Parkinson’s walking stick inventor granted entrepreneur visa after Home Office U-turn


Author: Almaz OhenePublished: 21 June 2017

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Neha Chaudhry Walk to Beat lead

The UK Home Office has now granted Neha Chaudhry – the award-winning inventor behind the ‘Walk to Beat’ vibrating Parkinson’s walking stick – a visa after overturning a ruling that gave her 14 days to leave the country

Neha Chaudhry, director of the tech company Walk to Beat and inventor of a vibrating Parkinson’s walking stick, will be allowed to stay in the UK after the Home Office overturned an initial decision rejecting her application for a visa.

Neha was told last month that she must either leave the country or file an appeal – after she mistakenly sent the wrong version of a single document in a 66-page form in her application for a three-year entrepreneur’s visa.

In a previous interview, while still waiting to hear if she’d be allowed to stay in the UK to continue her vital work, Neha told Parkinson’s Life: “It was very upsetting. The thing that hit me when I first received the rejection letter on 10 May was, ‘what do I say to all Parkinson’s patients I have promised this product to?’.”

On 12 June, Neha received another letter from the Home Office – this time over-turning the original visa rejection. The letter said that they had withdrawn the original decision because they’d found an error made by the decision maker.

Neha gained support from the wider Parkinson’s community including the many members of Parkinson’s UK Bristol and District Branch, where around six members test her prototype on a regular basis.

“When we freeze, we really need something to get us moving again and Neha’s walking stick could be it”

Tom Phipps, who lives with Parkinson’s and is the chair of Parkinson’s UK Bristol and District Branch, said: “We are heavily involved in her project, it was almost railroaded so we mobilised to support her. I helped Neha contact the local MP for Bristol South, Karin Smyth.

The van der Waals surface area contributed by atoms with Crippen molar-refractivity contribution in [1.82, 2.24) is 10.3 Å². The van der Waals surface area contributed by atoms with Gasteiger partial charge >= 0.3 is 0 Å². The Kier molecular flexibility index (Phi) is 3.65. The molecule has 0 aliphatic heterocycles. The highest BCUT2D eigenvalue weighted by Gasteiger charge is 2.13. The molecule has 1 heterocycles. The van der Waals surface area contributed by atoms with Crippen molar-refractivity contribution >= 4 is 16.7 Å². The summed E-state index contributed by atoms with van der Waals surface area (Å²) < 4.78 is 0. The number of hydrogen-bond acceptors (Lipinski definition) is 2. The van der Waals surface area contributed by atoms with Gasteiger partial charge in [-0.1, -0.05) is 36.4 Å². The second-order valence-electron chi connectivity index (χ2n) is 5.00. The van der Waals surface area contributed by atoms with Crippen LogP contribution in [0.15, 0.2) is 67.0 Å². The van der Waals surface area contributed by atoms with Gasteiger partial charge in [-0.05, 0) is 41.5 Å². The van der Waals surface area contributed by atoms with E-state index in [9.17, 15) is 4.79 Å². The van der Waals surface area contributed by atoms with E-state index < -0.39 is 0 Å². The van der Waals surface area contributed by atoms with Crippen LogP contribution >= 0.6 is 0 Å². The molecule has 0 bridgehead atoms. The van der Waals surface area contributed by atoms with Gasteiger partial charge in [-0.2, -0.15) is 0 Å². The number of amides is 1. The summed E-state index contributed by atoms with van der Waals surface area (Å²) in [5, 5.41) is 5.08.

“We’re so pleased that we can get the research back on track. When we freeze, we really need something to get us moving again and Neha’s walking stick could be it.”

Walk to Beat new prototype

Neha Chaudhry’s new Parkinson’s walking stick prototype

Andy Sinclair, director at Sysemia, the technology company that made a substantial investment in Walk to Beat, said: “It’s really important that the Home Office and wider society appreciate the positive contributions to society that people like Neha, who have emigrated to the UK from abroad, bring. Our reason for backing Walk to Beat is that it’s such a great use of technology to fundamentally improve people’s lives. Everyone involved is really looking forward to finally being able to move things forward.”

Neha has already won several awards for her invention, and has now also been shortlisted for two different prizes at the annual digital and technology awards the ‘SPARKies’.

Neha said: “I’m now getting back on track and moving towards finishing the developmental work and clinical trials to bring the product to people with Parkinson’s. I’m overwhelmed with the support and concern people have shown in this matter.

“I want to thank all of them from the bottom of my heart for sending me emails, messages and putting up the effort. It kept me going, as it meant I didn’t feel alone.

“Even though the whole process has caused stress and cost time and money, I still appreciate that the Home Office re-considered my case and granted the visa without further enquiries.”

A Home Office spokesperson said: “Neha Chaudhry’s application has been reviewed and a decision was taken to grant her a visa. She has been made aware of this development.”

Neha Chaudhry Walk to Beat body

Read more: Award-winning Parkinson’s inventor told to leave UK within 14 days

This innovative walking stick may change the lives of Parkinson’s patients

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